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What now for UK data protection laws?

Guest Blog: Peter Church, TMT Counsel, Linklaters discusses the UK Government's proposals to reform UK data protection laws.

The UK Government has now published its long-awaited proposals to reform UK data protection law. The 146-page paper – Data: A new direction – contains detailed and well-thought-out proposals that raise valid questions about the cost and effectiveness of many aspects of the UK GDPR.

The answers to those questions, at least on the face of it, appear to be underpinned by the UK Government’s desire to deliver a Brexit dividend and remove unnecessary red tape for UK businesses. So what is, and is not, in the proposals?

Incremental reform, not radical reinvention

Importantly, while the proposal contains significant and wide-ranging changes, the core principles in the UK GDPR are unaffected. The data protection principles and legal bases for processing are largely unaffected - though there are some minor tweaks at the margin.

In other words, UK law will still closely align to the EU GDPR in many respects. The UK Government could have pursued a more radical reinvention of these laws but given the likely impact of UK adequacy (see below) and the tumultuous last couple of years, many UK businesses may welcome the continuity and stability these proposals provide.

A rose by any other name…

The proposal are, however, significant. The key principle is to remove some of the more rigid requirements in the UK GDPR and replace them with more flexible obligations that can be tailored to the business in question. For example, the proposals recommend:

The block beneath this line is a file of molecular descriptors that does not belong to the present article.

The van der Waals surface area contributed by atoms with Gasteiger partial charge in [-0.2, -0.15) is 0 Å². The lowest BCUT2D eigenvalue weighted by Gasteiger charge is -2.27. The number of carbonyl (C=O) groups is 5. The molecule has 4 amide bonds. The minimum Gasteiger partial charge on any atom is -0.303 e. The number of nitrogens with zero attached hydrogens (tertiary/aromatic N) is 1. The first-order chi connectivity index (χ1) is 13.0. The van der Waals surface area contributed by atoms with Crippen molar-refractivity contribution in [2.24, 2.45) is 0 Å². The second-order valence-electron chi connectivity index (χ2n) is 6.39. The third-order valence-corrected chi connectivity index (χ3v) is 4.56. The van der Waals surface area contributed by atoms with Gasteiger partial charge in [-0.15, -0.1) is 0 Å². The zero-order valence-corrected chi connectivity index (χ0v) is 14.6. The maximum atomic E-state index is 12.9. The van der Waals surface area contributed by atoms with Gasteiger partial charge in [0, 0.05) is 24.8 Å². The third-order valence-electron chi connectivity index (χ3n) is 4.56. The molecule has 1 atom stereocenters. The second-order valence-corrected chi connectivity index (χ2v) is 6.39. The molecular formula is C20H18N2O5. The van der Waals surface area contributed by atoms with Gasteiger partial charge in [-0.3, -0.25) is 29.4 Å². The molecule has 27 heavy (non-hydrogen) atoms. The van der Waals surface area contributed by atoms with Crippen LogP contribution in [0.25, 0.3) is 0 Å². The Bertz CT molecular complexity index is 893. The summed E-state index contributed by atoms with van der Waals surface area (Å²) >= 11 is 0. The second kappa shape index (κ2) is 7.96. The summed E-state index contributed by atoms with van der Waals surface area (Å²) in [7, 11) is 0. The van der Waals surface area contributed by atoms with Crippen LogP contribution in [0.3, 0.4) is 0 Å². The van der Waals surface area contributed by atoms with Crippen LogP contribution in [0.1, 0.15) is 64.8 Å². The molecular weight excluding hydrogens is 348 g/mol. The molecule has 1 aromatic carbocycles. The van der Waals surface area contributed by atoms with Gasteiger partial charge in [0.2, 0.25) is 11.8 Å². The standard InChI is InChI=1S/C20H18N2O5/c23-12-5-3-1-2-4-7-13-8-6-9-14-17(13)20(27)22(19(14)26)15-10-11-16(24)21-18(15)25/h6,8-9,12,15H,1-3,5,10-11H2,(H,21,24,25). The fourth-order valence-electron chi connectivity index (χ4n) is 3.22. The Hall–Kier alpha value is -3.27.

• removing the duty to appoint a data protection officer, either in all cases or just for public authorities
  • removing the obligation to conduct data protection impact assessments
  • removing the duty to prepare records of processing activities

However, in their place comes a more amorphous obligation to implement a “privacy management programme” which might well oblige the business to appoint someone responsible for the programme and to produce: (a) personal data inventories; (b) internal policies; (c) risk assessment tools; (d) procedures for communicating with data subjects; and (e) procedures for handling breaches.

Given the Information Commissioner’s likely demanding expectations for such a programme it is not immediately clear this is a less onerous framework or that it will, in substance, make much different to the way many businesses try and comply with the law in practice.

No economy is an island

One of the most significant implications of these new reforms is the impact on the EU’s finding that the UK has adequate data protection laws. There are good arguments that these proposals should not affect the adequacy finding; in that the changes will not necessarily result in a lessening of the protection of personal data, rather it means the process to ensure that protection is more flexible.

However, this is ultimately a question for the EU Commission who will, no doubt, be scrutinising these proposals closely. The loss of adequacy would have immediate and significant negative effects that might well outweigh the other benefits these reforms will deliver.

Enabling a robotic future

Alongside these proposals are a range of other changes, such as to enable the development of AI, to allow better use of data for innovation, amend the rules on transborder dataflow and change the powers and duties of the Information Commissioner.

Read a more detailed review of all of these changes in our DigiLinks blog post.


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